Vatican City

Cardinal calls accusations ‘grotesque’ at Vatican corruption trial


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Cardinal calls accusations ‘grotesque’ at Vatican corruption trial

FILE PHOTO: Cardinal Giovanni Angelo Becciu, who has been caught up in a real estate scandal, pauses as he speaks to the media a day after he resigned suddenly and gave up his right to take part in an eventual conclave to elect a pope, near the Vatican, in Rome, Italy, September 25, 2020. REUTERS/Guglielmo Mangiapane/File Photo

REUTERS/Guglielmo Mangiapane/File Photo

Cardinal Angelo Becciu is one of 10 defendants accused of fraud, extortion, money laundering, embezzlement and other crimes, mostly linked to the Vatican's purchase of a luxury building in London in 2018

VATICAN CITY – The cardinal at the center of a huge corruption trial testified for the first time on Thursday, March 17, saying he was the victim of a “media massacre” and would prove he had not embezzled even one cent of the Vatican’s money.

Cardinal Angelo Becciu is one of 10 defendants accused of fraud, extortion, money laundering, embezzlement and other crimes, mostly linked to the Vatican’s purchase of a luxury building in London for 350 million euros ($400 million) in 2018.

He and all the others deny any wrongdoing.

“I have been preceded by an unprecedented media massacre, presented as the worst of cardinals … described as a corrupt man, greedy for money, disloyal to the pope, concerned only with the welfare of my family members,” Becciu said in an opening statement.

The 73-year-old called all the accusations absurd, grotesque and monstrous. He said he “never wanted a euro, indeed a cent” of the money that he managed for the Vatican “to be misappropriated, misused or used for purposes that were not exclusively institutional”.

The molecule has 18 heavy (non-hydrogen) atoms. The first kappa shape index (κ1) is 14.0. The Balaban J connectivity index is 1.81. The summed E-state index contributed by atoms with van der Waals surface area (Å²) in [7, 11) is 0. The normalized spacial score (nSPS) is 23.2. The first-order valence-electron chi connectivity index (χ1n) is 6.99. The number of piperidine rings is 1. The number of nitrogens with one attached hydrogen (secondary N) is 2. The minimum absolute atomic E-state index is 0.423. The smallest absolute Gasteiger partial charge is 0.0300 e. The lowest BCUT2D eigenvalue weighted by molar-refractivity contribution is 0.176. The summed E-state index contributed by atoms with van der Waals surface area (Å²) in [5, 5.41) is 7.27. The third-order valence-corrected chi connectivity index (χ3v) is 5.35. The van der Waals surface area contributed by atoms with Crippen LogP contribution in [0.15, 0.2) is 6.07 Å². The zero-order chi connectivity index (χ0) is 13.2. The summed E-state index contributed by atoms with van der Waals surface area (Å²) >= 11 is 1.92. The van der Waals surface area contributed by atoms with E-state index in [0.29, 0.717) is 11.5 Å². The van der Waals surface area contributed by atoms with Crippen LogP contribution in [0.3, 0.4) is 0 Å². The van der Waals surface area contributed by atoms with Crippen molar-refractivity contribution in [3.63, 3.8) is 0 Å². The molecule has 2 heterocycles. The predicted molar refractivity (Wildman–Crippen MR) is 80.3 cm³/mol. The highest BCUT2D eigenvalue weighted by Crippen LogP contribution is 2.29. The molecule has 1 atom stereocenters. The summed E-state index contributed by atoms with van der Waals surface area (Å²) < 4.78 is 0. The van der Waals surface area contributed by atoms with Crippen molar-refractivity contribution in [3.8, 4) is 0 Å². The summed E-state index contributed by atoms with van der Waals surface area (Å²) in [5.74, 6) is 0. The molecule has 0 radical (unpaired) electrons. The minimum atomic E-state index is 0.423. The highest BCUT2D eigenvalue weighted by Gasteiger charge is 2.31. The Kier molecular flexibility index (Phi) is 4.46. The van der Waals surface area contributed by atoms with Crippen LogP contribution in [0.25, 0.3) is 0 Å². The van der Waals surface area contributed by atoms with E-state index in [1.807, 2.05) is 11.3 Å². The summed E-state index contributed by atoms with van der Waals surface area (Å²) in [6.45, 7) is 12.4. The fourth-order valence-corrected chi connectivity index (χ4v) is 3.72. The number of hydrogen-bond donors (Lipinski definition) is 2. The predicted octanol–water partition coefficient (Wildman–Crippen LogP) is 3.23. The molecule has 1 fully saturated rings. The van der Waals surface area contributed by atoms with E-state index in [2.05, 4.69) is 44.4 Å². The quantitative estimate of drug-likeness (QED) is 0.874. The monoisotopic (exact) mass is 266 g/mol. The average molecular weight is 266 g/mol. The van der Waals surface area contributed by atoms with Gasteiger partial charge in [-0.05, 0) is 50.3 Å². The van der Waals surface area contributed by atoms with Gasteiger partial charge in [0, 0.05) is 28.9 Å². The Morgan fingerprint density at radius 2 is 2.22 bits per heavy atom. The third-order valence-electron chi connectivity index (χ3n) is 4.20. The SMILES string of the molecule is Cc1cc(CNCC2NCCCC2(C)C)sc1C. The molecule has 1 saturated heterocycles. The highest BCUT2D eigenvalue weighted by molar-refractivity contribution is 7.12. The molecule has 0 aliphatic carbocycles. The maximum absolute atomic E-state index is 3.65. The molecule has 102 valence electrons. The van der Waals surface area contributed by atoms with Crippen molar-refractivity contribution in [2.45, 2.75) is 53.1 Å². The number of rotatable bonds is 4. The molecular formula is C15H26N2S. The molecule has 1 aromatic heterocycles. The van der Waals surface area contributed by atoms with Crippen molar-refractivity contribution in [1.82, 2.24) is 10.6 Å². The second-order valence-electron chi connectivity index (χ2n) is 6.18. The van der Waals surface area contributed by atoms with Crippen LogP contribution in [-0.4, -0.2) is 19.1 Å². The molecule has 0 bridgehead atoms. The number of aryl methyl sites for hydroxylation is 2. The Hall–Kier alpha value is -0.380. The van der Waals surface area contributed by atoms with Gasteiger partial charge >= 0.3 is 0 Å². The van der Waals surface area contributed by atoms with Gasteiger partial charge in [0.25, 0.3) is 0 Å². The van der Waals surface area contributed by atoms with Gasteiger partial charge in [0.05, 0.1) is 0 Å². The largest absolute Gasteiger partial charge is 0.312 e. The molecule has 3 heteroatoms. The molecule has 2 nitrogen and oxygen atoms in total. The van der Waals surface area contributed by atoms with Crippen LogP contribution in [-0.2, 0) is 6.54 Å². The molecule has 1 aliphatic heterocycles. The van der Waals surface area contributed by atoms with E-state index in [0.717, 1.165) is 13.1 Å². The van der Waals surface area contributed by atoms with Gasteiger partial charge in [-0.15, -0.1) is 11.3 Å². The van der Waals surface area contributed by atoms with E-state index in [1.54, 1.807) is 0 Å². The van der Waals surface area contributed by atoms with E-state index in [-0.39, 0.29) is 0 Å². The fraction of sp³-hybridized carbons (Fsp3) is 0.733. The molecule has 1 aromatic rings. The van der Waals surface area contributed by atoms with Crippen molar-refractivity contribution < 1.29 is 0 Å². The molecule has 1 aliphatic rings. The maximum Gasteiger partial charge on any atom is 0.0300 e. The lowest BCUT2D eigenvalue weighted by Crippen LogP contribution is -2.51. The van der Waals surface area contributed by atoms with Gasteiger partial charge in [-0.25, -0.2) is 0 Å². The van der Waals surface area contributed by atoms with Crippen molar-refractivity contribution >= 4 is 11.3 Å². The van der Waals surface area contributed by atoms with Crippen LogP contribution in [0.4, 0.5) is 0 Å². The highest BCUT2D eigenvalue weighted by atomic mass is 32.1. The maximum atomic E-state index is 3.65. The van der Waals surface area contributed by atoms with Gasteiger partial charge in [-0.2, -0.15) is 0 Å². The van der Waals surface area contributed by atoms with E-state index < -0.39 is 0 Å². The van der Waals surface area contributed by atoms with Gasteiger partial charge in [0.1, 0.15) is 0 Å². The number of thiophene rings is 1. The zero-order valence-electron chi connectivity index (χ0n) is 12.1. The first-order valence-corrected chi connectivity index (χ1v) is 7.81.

Becciu, once a powerful Vatican power broker, was the first defendant to testify at the trial, which started in July but spent months bogged down in preliminary arguments.

As a sovereign state, the Vatican has its own judicial system. The trial is taking place in a makeshift courtroom in the Vatican Museums because the regular courtroom too small for all the defendants and lawyers.

Questions by Giuseppe Pignatone, the president of a three-judge tribunal, focused on accusations that Becciu helped steer Vatican money to charity organizations run by his family on their native island of Sardinia.

Becciu was asked about a loan of 130,000 euros that a charity – run by his brother and which had received Vatican money – had made to a friend of the Becciu family in Sardinia.

The cardinal said he did not know about the loan at the time and only found out about it later in the media.

Pignatone also asked Becciu if he would continue to assert that “pontifical secrecy”, similar to state secrecy, might make it impossible for him to answer questions about co-defendant Cecilia Marogna.

Becciu said he would still claim the right unless Vatican authorities decided to lift it.

Marogna, 42, worked for Becciu in 2018-2019 and is charged with embezzlement. She received 575,000 euros ($640,000) from the Secretariat of State, according the 500-page indictment issued last July.

The Secretariat of State is the most important department in the Vatican. It runs its diplomacy, the administration the worldwide Catholic Church, and the Vatican bureaucracy.

A self-styled secret agent, she has said she used the Vatican money to ransom kidnapped missionaries in Africa. Maragona, who is also from Sardinia, has denied charges that she used some of the money to buy luxury goods.

Pignatone ruled that the court would ask the Secretariat of State to decide whether pontifical secrecy could be waived.

The trial was adjourned until March 30. –

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